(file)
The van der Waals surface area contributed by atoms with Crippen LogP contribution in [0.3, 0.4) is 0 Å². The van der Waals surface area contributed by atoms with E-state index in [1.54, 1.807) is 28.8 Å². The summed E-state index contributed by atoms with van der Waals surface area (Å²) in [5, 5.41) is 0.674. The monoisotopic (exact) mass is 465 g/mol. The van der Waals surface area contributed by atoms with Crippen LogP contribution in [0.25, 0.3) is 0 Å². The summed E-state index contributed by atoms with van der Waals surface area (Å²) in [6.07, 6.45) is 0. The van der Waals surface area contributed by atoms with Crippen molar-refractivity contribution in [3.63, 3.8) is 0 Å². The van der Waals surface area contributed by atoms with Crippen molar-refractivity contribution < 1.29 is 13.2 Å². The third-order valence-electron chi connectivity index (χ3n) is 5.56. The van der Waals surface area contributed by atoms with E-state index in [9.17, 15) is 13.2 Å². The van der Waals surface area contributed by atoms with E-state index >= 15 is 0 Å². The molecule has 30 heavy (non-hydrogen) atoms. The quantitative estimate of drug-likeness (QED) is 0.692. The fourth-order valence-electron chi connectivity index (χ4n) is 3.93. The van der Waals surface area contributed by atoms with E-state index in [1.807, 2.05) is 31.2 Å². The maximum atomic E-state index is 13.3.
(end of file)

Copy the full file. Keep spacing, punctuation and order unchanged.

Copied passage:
The van der Waals surface area contributed by atoms with Crippen LogP contribution in [0.3, 0.4) is 0 Å². The van der Waals surface area contributed by atoms with E-state index in [1.54, 1.807) is 28.8 Å². The summed E-state index contributed by atoms with van der Waals surface area (Å²) in [5, 5.41) is 0.674. The monoisotopic (exact) mass is 465 g/mol. The van der Waals surface area contributed by atoms with Crippen LogP contribution in [0.25, 0.3) is 0 Å². The summed E-state index contributed by atoms with van der Waals surface area (Å²) in [6.07, 6.45) is 0. The van der Waals surface area contributed by atoms with Crippen molar-refractivity contribution in [3.63, 3.8) is 0 Å². The van der Waals surface area contributed by atoms with Crippen molar-refractivity contribution < 1.29 is 13.2 Å². The third-order valence-electron chi connectivity index (χ3n) is 5.56. The van der Waals surface area contributed by atoms with E-state index in [9.17, 15) is 13.2 Å². The van der Waals surface area contributed by atoms with E-state index >= 15 is 0 Å². The molecule has 30 heavy (non-hydrogen) atoms. The quantitative estimate of drug-likeness (QED) is 0.692. The fourth-order valence-electron chi connectivity index (χ4n) is 3.93. The van der Waals surface area contributed by atoms with E-state index in [1.807, 2.05) is 31.2 Å². The maximum atomic E-state index is 13.3.